Twitter and the Monetization of Quips

Saturday morning, I had the practically unprecedented luxury—just wait, you younger mothers, it will come—of sipping coffee at the computer, still in pajamas, all the while knowing my oldest child was not only awake and dressed but out paddling a six-hundred-pound dragon boat for charity. (He had a blast. Go Fuse Project! Um, I cheered y’all on in spirit.)  I went down a rabbit hole after an urban legend and wound up at a BuzzFeed article (83.4% of rabbit holes end up at BuzzFeed, it’s a well-known fact) and learned that twenty-something young men are making wads of money pretending to be teenage girls on Twitter. At least I think that’s what’s going on. I mean, everybody seems to know perfectly well they’re not teenage girls.

notagirl

Not enough Sephora in the world

Although I read the article three times I’m still not sure exactly where the “monetization” comes in. Monetize is one of those words that makes my eyes glaze over. If I were taking a multiple-choice standardized test, I would have no problem filling in the correct bubble for “monetize,” but that doesn’t mean you know what it means. If you know what I mean.

So I just happened to have a Facebook friend whose son was paddling the boat with my son and she was also sipping coffee in pajamas–well, she claims to have been wearing yoga pants, but still—so naturally I brought this article to her attention, and we discussed it a little, and made great plans for our own Twitter takeover. In the cold light of Sunday night, however, I don’t see a whole lot of future in this. To begin with, there’s my whole failure to grasp the monetization thing, although my friend actually seems to understand how it works and mentioned something called “analytics.” I guess it’s ads. What did we do before ads, anyway?  Back in the Middle Ages, when people were living the short brutish and nasty lives, did some of the serfs get paid to start a viral marketing campaign about, I don’t know, Shrive the Sheep-Shearer? He’s the best in the hamlet!

No but the real reason I can’t do this is, I would want to write my own stuff. Which these guys do not do. It says so in giant type in a great big box right there on the BuzzFeed story. “I AM NOT A WRITER. I DO NOT WRITE MOST OF MY CONTENT. I FIND IT [IN] OTHER PLACES.” Sure, he finds it, just like picking up tin cans by the side of the road. The same gentleman went on to explain that, sadly, the 140 character limit on Twitter just didn’t allow room for attribution, ya know?

So no. I won’t do that. Hell, I qualify it when I retell my own jokes. And even if I were willing to plagiarize, I mean “find,” tweetable bits to draw in a huge following of bored teenage girls (they are apparently the most monetizable demographic) I would never be able to pick the right ones. For instance, I would have let “I wish I didn’t have the urge to shop every minute of my life” slide right on by. On the other hand, that could have just been a setup for another Sephora ad. The new Naked Palette is in, y’all.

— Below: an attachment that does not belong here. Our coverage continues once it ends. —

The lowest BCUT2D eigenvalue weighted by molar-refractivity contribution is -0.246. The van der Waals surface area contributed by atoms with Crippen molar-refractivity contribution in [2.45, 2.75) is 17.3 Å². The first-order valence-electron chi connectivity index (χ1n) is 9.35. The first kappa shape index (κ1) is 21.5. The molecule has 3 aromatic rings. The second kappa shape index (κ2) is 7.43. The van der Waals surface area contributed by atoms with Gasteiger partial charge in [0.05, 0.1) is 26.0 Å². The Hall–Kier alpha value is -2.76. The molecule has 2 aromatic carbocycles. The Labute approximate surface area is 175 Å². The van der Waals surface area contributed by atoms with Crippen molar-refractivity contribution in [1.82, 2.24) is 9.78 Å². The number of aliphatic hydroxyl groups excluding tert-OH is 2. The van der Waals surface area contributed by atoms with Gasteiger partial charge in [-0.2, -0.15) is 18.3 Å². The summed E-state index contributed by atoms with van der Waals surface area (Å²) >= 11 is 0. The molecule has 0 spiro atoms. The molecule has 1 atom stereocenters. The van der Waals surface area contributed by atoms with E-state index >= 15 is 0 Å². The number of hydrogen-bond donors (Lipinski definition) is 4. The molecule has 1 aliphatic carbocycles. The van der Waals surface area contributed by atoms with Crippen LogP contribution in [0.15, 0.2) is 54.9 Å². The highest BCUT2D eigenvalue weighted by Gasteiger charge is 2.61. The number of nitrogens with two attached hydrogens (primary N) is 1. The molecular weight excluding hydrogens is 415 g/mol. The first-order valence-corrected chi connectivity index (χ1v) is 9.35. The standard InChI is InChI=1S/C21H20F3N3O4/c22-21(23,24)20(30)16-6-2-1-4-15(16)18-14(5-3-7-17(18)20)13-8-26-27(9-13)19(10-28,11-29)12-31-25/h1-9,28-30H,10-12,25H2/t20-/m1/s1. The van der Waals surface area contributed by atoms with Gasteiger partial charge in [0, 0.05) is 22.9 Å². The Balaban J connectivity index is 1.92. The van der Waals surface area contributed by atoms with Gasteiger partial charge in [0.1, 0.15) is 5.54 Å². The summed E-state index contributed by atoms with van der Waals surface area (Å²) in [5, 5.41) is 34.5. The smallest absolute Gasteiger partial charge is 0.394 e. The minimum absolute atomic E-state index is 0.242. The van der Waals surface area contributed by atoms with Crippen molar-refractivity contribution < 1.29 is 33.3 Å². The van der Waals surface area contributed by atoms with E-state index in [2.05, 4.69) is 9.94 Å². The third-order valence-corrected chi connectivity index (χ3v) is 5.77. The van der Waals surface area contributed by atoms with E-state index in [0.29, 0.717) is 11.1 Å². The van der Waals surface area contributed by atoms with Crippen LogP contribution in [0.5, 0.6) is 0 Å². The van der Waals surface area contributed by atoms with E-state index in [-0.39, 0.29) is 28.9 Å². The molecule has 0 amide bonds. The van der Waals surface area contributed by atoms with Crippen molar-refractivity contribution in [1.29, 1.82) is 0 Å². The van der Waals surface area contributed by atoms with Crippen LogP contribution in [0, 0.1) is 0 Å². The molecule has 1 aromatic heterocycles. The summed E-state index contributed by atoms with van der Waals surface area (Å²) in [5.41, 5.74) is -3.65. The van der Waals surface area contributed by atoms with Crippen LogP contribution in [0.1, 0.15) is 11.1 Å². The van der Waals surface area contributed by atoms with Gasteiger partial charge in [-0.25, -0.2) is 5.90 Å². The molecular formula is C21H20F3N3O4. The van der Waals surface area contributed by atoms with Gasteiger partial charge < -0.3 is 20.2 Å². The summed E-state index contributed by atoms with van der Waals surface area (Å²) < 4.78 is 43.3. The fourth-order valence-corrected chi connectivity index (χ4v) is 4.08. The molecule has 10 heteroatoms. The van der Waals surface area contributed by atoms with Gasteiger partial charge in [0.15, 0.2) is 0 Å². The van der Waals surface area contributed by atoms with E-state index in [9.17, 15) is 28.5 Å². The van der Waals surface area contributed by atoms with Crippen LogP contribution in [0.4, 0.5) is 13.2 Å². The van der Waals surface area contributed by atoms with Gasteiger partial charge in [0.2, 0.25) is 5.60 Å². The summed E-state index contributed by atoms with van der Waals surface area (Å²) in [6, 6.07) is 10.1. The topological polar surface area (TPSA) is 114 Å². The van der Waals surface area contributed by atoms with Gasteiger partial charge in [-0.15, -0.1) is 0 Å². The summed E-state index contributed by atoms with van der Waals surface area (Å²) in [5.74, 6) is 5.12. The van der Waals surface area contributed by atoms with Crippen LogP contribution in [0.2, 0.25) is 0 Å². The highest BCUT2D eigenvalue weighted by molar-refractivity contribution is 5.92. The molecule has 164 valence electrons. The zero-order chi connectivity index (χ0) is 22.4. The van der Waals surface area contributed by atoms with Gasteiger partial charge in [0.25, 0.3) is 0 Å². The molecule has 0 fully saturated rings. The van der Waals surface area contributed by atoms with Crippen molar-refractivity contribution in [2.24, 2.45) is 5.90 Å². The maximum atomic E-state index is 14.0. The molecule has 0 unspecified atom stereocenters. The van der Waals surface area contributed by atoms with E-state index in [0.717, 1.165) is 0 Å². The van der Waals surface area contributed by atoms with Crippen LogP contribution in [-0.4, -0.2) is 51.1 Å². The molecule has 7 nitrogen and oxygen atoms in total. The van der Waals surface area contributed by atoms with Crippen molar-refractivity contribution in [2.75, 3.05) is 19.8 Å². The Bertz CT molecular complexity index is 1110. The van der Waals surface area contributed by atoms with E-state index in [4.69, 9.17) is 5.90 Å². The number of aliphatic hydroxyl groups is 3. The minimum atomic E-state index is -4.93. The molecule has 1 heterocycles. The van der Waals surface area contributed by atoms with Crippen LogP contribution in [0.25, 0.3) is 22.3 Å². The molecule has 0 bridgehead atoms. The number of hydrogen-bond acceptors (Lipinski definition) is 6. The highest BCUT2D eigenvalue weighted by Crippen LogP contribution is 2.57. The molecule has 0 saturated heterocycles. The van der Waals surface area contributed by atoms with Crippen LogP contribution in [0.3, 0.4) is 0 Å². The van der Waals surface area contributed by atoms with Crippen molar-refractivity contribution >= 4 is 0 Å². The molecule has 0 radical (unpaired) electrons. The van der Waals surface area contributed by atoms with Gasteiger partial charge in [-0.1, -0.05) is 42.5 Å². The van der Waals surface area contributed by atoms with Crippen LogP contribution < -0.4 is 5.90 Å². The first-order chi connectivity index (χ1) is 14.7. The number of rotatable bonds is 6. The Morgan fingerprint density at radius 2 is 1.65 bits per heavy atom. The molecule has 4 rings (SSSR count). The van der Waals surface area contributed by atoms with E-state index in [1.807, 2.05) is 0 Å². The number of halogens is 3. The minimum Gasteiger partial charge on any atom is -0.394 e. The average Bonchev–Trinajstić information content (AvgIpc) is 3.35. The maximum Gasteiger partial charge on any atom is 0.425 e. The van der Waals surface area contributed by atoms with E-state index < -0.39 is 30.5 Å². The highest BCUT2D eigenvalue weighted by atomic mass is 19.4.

Listen. Nothing I could come up with on my own would be monetizable.  This is what it’s like inside my head: later on Saturday, the old Sara Lee jingle popped into my head and I spent at least ten minutes marveling at how powerful that double negative is (“Nobody doesn’t like Sara Lee”) and another ten or so after that wondering exactly how it happened, you know, were they all in a room and somebody was suddenly inspired, or did a lonely writer think of it at two in the morning, or what?  It turns out the guy who wrote Man of La Mancha came up with it in 1968, and you really can find out anything you want to know on the internet, which sort of destroys dreams and at the same time gives birth to many more. Or something.

Sephora does not want to pay for that. I will have to wait until the internet allows us to make money by reading BuzzFeed articles. That’ll happen, right? We’re getting driverless cars and drones to deliver our green tea with ginseng. I don’t see why we can’t pay for it all by reading about Twitter. All it takes is some creative monetization.

Recipe: Basil is flourishing right now so here is a salad dressing recipe from Bon Appetit by way of Epicurious that everybody wanted when I brought it to a thing this one time. Well, just one woman wanted it, but Jane is such an excellent cook that I figured she counted for a lot more people. The link is to a fancy recipe with fried goat cheese but just the dressing is wonderful on any green salad, or tomatoes, or whatever.

WONDERFUL GARLIC BASIL SALAD DRESSING

Peel and halve two garlic cloves and then put them in the microwave with a quarter cup of olive oil. I do this in a two-cup Pyrex measure. Cover with saran wrap and nuke it for just 30 seconds. This will change both the garlic and the oil in a beautiful way.

Take the garlic out (but save the oil!) and put it in a bowl big enough to whisk in. Mash it up good with a fork, then add a tablespoon chopped fresh basil, two tablespoons red wine vinegar (I never have wine vinegar but I read someplace once you can use half vinegar and half wine, and we almost always have wine) and two tablespoons mustard. They want Dijon but in my house it will be Zatarain’s brown. McCormick owns them now, but I guess it still counts as local.

Mix that up then slowly add the garlicky oil, whisking as you do. See, that’s why you did it in a measuring cup you could pour from.

 

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One thought on “Twitter and the Monetization of Quips

  1. Pingback: All Abuzz | The League of Nerds

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